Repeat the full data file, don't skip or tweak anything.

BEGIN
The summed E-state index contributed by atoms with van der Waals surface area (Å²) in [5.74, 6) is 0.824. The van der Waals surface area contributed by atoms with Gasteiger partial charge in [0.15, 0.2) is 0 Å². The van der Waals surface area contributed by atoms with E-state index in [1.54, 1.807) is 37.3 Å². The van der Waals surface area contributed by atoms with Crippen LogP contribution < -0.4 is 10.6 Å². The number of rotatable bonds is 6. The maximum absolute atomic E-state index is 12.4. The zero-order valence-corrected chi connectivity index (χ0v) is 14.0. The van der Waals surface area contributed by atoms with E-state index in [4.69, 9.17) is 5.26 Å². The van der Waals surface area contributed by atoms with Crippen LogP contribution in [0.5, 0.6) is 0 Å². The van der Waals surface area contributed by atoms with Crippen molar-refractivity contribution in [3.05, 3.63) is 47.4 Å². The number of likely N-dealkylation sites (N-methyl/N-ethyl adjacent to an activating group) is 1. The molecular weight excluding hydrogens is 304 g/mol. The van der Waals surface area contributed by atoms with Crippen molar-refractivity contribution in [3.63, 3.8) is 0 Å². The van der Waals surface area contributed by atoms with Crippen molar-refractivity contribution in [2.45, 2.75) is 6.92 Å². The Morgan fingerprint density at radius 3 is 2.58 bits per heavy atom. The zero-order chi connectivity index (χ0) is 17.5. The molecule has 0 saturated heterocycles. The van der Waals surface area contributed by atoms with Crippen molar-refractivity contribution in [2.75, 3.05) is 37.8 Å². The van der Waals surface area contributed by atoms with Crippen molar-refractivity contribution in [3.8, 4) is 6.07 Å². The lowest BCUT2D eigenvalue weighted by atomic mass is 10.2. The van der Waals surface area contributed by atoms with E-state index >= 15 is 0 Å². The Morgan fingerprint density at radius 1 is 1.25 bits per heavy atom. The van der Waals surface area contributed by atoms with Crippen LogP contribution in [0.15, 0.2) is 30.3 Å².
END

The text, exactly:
The summed E-state index contributed by atoms with van der Waals surface area (Å²) in [5.74, 6) is 0.824. The van der Waals surface area contributed by atoms with Gasteiger partial charge in [0.15, 0.2) is 0 Å². The van der Waals surface area contributed by atoms with E-state index in [1.54, 1.807) is 37.3 Å². The van der Waals surface area contributed by atoms with Crippen LogP contribution < -0.4 is 10.6 Å². The number of rotatable bonds is 6. The maximum absolute atomic E-state index is 12.4. The zero-order valence-corrected chi connectivity index (χ0v) is 14.0. The van der Waals surface area contributed by atoms with E-state index in [4.69, 9.17) is 5.26 Å². The van der Waals surface area contributed by atoms with Crippen LogP contribution in [0.5, 0.6) is 0 Å². The van der Waals surface area contributed by atoms with Crippen molar-refractivity contribution in [3.05, 3.63) is 47.4 Å². The number of likely N-dealkylation sites (N-methyl/N-ethyl adjacent to an activating group) is 1. The molecular weight excluding hydrogens is 304 g/mol. The van der Waals surface area contributed by atoms with Crippen molar-refractivity contribution in [3.63, 3.8) is 0 Å². The van der Waals surface area contributed by atoms with Crippen molar-refractivity contribution in [2.45, 2.75) is 6.92 Å². The Morgan fingerprint density at radius 3 is 2.58 bits per heavy atom. The zero-order chi connectivity index (χ0) is 17.5. The molecule has 0 saturated heterocycles. The van der Waals surface area contributed by atoms with Crippen molar-refractivity contribution in [2.75, 3.05) is 37.8 Å². The van der Waals surface area contributed by atoms with Crippen molar-refractivity contribution in [3.8, 4) is 6.07 Å². The lowest BCUT2D eigenvalue weighted by atomic mass is 10.2. The van der Waals surface area contributed by atoms with E-state index >= 15 is 0 Å². The Morgan fingerprint density at radius 1 is 1.25 bits per heavy atom. The van der Waals surface area contributed by atoms with Crippen LogP contribution in [0.15, 0.2) is 30.3 Å².